The last item on your North Cascades National Park agenda for day one is technically outside the park complex, but it’s one of the most popular and a must-see while you’re in the region.

Washington Pass is located east of the North Cascades National Park Complex on Highway 20.

It’s the highest point on Interstate 20, midway between Western and Eastern Washington (which, to many Washingtonians, is essentially a Mason-Dixon Line demarking significant cultural and political differences, as well as contrasting landscapes).

To get to the Overlook, you’ll have to walk a half-mile paved circular track off the highway, where you’ll be rewarded with a breathtaking view of Liberty Bell Mountain’s towering crags.

4. Winthrop

After that, travel into Winthrop for supplies and a stroll through the charming town center before hitting the hay for some much-needed rest before the next day.

Consider breakfast at the Rocking Horse Bakery, supper and a drink at the Arrowleaf Bistro or Old Schoolhouse Brewery, and dessert at Sheri’s Sweet Shop while you’re there.

Read: Best Time To Visit North Cascades National ParkLearn about the Ross Lake that is a great place to go fishing, boating, or just relax

Day 2 – Beautiful Lakes & Maple Pass Trail

If you have two days in North Cascades National Park, you may trek one of the greatest paths in the state and view even more beautiful crystalline lakes and majestic mountains, as well as a variety of local flora and animals.

1. Blue Lake

The Blue Lake, which is not far from Washington Pass, is your first destination of the day. As parking is restricted here, you’ll want to head out early to grab a place.

Blue Lake is a short 2.25-mile woodland trek off Highway 20 at a height of 6,254 feet (4.5 miles roundtrip).

You’ll walk through the forests and into wildflower meadows before arriving to the lake, which, according to its name, is extraordinarily blue, the water reflecting the surrounding granite peaks with incredible clarity.

2. Rainy Lake

Rainy Lake, a four-minute drive from Blue Lake, has even more pure waters surrounded by snow-capped mountains. It’s worth a visit even though it’s not as well-known as Blue Lake.

It’s also a pleasant stroll, as the 2-mile roundtrip trail from Rainy Pass Trailhead to the lake is paved.

3. The Maple Pass Trail

Maple Pass Trail, along with Diablo Lake, one of the park complex’s most valued sites, is the final destination on your North Cascades itinerary.

Despite the park’s lack of popularity, the Maple Pass Trail is widely recognized as not just the park’s greatest trek, but also one of Washington’s most beautiful.

Arrive early (at least by 9 a.m.) to acquire a parking place and escape the crowds, especially if you’re visiting during peak season.

The 7.5-mile roundtrip path climbs 2,000 feet through deep woods and is a steady uphill trek.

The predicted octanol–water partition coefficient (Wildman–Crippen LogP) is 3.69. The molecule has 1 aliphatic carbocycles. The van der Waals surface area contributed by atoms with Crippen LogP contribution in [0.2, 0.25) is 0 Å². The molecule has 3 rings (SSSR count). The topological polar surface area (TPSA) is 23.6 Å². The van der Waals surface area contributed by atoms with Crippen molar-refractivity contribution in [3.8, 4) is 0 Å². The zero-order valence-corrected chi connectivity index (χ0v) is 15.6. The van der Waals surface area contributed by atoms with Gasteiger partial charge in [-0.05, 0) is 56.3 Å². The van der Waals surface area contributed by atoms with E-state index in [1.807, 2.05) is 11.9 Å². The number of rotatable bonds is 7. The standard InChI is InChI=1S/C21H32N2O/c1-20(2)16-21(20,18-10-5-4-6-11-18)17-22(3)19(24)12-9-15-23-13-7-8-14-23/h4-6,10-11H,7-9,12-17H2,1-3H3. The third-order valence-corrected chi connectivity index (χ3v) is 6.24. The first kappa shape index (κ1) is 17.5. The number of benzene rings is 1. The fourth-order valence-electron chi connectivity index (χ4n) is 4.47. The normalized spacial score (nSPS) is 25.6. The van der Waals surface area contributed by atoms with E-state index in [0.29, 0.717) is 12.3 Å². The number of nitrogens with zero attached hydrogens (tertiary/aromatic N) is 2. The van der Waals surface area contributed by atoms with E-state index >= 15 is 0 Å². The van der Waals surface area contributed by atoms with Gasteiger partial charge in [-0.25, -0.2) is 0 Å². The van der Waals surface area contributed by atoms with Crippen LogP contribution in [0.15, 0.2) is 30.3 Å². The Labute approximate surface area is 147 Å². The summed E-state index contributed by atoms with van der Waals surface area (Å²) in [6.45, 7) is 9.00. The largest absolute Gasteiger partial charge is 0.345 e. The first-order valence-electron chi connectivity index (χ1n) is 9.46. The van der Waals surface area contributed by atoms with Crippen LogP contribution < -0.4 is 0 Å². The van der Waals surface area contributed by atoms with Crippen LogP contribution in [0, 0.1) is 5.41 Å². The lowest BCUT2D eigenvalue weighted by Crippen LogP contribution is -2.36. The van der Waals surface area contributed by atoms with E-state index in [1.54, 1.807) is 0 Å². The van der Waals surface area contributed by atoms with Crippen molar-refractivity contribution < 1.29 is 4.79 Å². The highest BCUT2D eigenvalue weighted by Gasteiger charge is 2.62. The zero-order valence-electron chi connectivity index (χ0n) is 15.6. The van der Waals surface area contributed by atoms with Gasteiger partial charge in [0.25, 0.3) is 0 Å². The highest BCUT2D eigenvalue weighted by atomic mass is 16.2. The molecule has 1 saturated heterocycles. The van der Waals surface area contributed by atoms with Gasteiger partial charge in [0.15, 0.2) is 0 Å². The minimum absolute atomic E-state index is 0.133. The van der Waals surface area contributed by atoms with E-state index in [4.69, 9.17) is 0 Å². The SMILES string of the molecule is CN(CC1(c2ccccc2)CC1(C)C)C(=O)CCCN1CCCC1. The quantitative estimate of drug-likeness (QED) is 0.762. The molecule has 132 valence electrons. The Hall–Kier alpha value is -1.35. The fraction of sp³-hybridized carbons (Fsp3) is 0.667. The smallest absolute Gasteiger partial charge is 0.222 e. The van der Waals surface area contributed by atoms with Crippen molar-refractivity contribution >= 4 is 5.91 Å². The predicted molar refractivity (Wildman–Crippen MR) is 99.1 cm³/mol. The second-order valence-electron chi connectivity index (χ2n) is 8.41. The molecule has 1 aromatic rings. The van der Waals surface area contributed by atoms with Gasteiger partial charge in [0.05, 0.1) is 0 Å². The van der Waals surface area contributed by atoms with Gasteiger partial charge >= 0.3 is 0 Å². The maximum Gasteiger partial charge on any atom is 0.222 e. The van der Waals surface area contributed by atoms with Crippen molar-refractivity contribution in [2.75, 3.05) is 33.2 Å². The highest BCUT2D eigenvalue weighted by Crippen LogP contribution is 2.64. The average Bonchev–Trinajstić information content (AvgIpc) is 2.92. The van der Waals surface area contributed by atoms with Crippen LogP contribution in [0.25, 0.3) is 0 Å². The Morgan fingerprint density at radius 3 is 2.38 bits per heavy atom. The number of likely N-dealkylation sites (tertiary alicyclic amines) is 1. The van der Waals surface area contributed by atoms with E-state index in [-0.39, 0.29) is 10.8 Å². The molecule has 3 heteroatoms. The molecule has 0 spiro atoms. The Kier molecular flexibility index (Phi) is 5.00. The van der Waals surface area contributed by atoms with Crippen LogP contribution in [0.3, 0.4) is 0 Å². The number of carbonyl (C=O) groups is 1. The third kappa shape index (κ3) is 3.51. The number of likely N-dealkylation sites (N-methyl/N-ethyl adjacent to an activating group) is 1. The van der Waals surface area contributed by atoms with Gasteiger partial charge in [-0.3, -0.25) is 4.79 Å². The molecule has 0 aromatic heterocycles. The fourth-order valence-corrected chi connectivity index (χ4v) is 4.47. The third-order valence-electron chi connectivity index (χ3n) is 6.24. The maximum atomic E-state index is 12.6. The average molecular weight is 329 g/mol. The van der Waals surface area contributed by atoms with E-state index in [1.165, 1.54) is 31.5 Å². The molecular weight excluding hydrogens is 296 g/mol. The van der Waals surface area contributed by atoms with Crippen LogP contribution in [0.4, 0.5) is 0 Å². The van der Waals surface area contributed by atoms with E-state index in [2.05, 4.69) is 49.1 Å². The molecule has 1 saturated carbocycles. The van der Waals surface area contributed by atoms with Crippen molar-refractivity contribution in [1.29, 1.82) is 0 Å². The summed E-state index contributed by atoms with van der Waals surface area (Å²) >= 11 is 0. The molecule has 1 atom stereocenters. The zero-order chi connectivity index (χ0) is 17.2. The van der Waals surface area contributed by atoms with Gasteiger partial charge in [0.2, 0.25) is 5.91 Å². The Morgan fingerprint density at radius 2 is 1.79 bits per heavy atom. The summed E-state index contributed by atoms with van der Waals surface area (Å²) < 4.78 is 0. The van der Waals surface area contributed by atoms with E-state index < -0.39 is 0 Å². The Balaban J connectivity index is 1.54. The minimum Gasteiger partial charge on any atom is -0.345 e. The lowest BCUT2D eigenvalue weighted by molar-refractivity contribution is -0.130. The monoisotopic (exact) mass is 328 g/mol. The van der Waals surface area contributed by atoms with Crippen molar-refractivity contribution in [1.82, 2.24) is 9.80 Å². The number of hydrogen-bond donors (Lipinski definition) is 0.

It’s lovely at any time of year, but especially in the autumn, when the larches are ablaze with brilliant leaves in a rainbow of hues.

You may take a side excursion to the shoreline of Lake Ann at the 1.3-mile mark, which is well worth the time if you have it.

Otherwise, when you reach the trail’s highest point, you’ll be treated to a breathtaking view of Lake Ann with the Cascades in the backdrop.

To avoid a parking charge, display a Northwest Forest Pass on the dashboard because the trek begins on US Forest Service territory rather than in the park complex proper.

Day 3: Continuing to explore the area

1. Thunder Creek Trail

Thunder Creek Trail is one possibility. The route is 12 miles roundtrip, but you may shorten it by stopping at the Thunder Creek bridge a few miles in.

2. The Pacific Crest Trail

The world-famous Pacific Crest National Scenic Trail, or Pacific Crest Trail, is also part of North Cascades National Park (PCT).

If you haven’t read Wild or are unfamiliar with the PCT, it is a vast hiking and equestrian path that runs from southern California to Canada and passes through some of the most beautiful natural areas on the west coast, including the Sierra Nevada and Cascade Mountain Ranges.

The PCT enters the North Cascades complex via the Okanogan National Forest, slightly north of Stehekin and around Rainy Lake.

The PCT is an experience in and of itself, but even a small portion of it is rewarding. A backcountry permit is required if you wish to camp along the PCT.

3. Cascade Pass/ Sahale Arm

Cascade Pass/ Sahale Arm is another popular trekking spot in the state.

It begins in Marblemount, WA, and ascends 4,000 feet through mystical woods and picturesque wildflower meadows as it climbs the Cascades via mystical forests and idyllic wildflower meadows.

Climbers headed for Sahale, Boston, Magic Peaks, Mix-up, or the Ptarmigan Traverse into the Glacier Peak Wilderness frequently begin their journey here.

If you don’t have time or just don’t have the stamina for a 12-mile trip after two days of hiking, you don’t have to do it all (totally understandable).

Cascade Pass, a path utilized by indigenous people to traverse the Cascade Mountain Range, is a moderate 3.7-mile climb.

From here, head east to Pelton Basin, where you may camp, or visit Horseshoe Basin, a beautiful cirque with wildflowers, flowing waterfalls, and a historic mining site.

Alternatively, you can hike 5.9 kilometers and put in a lot more effort to reach the peak Sahale Glacier. This trail is tough and should only be attempted by experienced hikers.

At nine miles, the walk to the little Cottonwood Campground is the longest of the main pathways, but it is also the mildest.

Where can you stay?

The town of Winthrop is likely your best option if you’re seeking for a great spot to stay near North Cascades National Park.

The town offers a variety of lodging alternatives, and its closeness to the park entrance makes it an ideal starting point for your North Cascades National Park itinerary.

Make sure that you plan your travel itinerary before visiting the North Cascade National Park. Then you can end up with getting the best returns at the end of the day.